Myanmar’s Farmers Get Hedge Against Global Warming

Climate change is becoming a growing concern around the world, especially for farmers in Asia. Now, one village in Myanmar is seeking protection with a new type of insurance.

In a village located on the outskirts of Pyay in central Myanmar, most residents make a living by growing rice. But for the past several years, severe droughts have taken a toll on their crops. Government officials say that in the last 5 decades, Myanmar’s rainy season has shrunk by about 30 days. Some experts blame the decreased rainfall on climate change.

One of the people feeling the effects is 56-year-old rice farmer Maung Gyi. “The droughts are making it a struggle to get good crops,” he says. Maung Gyi lives with his son and family. Their household income has dropped, leaving them unable to repay government loans they took out to support their farm. “Some families had to borrow even more money to repay loans, and ended up bankrupt,” he says.

One Japanese insurance company, Sompo Japan Nipponkoa Insurance, may have a solution. It’s looking to expand its business in Myanmar, and its employees have come to the village to share a proposal with the farmers. They say their firm can offer protection in times of drought. “I heard there was little rain here from 2012 to 2015. When did the rainfall start coming up short last year?” asks Senior Deputy Manager Ken Gohara.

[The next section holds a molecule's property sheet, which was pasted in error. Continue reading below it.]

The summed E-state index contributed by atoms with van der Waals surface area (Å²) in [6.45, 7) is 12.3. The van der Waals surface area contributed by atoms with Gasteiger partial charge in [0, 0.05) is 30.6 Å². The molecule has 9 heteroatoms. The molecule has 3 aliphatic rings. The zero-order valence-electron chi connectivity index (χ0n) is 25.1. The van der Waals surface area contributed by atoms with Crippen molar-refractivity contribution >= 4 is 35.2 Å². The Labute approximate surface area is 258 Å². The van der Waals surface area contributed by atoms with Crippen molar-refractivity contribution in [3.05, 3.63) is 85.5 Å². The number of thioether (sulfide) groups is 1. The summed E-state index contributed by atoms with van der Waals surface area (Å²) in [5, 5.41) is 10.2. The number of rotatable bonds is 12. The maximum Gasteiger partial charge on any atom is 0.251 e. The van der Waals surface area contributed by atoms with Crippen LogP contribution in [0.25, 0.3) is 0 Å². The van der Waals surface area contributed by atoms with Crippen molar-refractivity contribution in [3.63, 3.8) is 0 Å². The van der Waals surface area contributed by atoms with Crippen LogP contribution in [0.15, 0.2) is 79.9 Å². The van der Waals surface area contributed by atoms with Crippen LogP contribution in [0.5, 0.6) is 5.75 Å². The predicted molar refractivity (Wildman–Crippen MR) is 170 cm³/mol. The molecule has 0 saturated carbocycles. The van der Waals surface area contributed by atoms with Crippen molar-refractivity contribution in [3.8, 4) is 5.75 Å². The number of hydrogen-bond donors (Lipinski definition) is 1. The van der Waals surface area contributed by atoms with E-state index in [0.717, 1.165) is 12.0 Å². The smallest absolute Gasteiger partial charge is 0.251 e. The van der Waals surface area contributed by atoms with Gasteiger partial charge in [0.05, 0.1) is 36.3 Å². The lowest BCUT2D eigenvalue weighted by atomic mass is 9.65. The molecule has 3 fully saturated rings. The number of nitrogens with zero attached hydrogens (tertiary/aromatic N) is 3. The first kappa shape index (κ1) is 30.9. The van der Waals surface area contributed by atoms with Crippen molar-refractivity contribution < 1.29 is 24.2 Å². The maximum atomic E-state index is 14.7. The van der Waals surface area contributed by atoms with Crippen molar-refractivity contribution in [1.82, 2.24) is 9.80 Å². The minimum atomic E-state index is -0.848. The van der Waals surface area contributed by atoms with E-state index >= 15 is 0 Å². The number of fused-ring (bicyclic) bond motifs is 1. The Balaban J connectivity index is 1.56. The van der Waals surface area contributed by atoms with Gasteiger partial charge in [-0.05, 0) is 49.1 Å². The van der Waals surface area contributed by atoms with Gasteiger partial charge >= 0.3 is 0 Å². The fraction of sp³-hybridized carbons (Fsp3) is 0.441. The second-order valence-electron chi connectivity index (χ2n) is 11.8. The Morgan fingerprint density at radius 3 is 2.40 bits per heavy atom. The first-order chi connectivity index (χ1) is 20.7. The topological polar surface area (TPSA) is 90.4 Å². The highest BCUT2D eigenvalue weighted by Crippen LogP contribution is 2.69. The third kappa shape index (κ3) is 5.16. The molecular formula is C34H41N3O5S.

“In September — the harvest season,” responds a villager. The firm created a product different from its previous ones. Normally, insurers calculate the damages incurred by each farm individually, a time-consuming and costly process. But under this system, a set amount is paid if the rainfall comes in below a pre-determined level. This means it takes less time to calculate payouts, which results in premiums that are relatively cheap.

“We can provide a safety net to farmers who had no protection from droughts and floods. I think that’s pretty significant,” says Gohara. The new product was developed in cooperation with a government-run insurance company in Myanmar. They plan to launch it next year.

Maung Gyi is thinking about getting the insurance. If a drought hits, he’ll be eligible for over US$2000 in coverage by paying an annual premium of about US$40. “I don’t think the price is very expensive. Having it will be helpful,” he says.

Hopes are high that the new insurance will serve as a safety net for farmers and bring about sustainable agricultural growth for the country.

Source : NHK World

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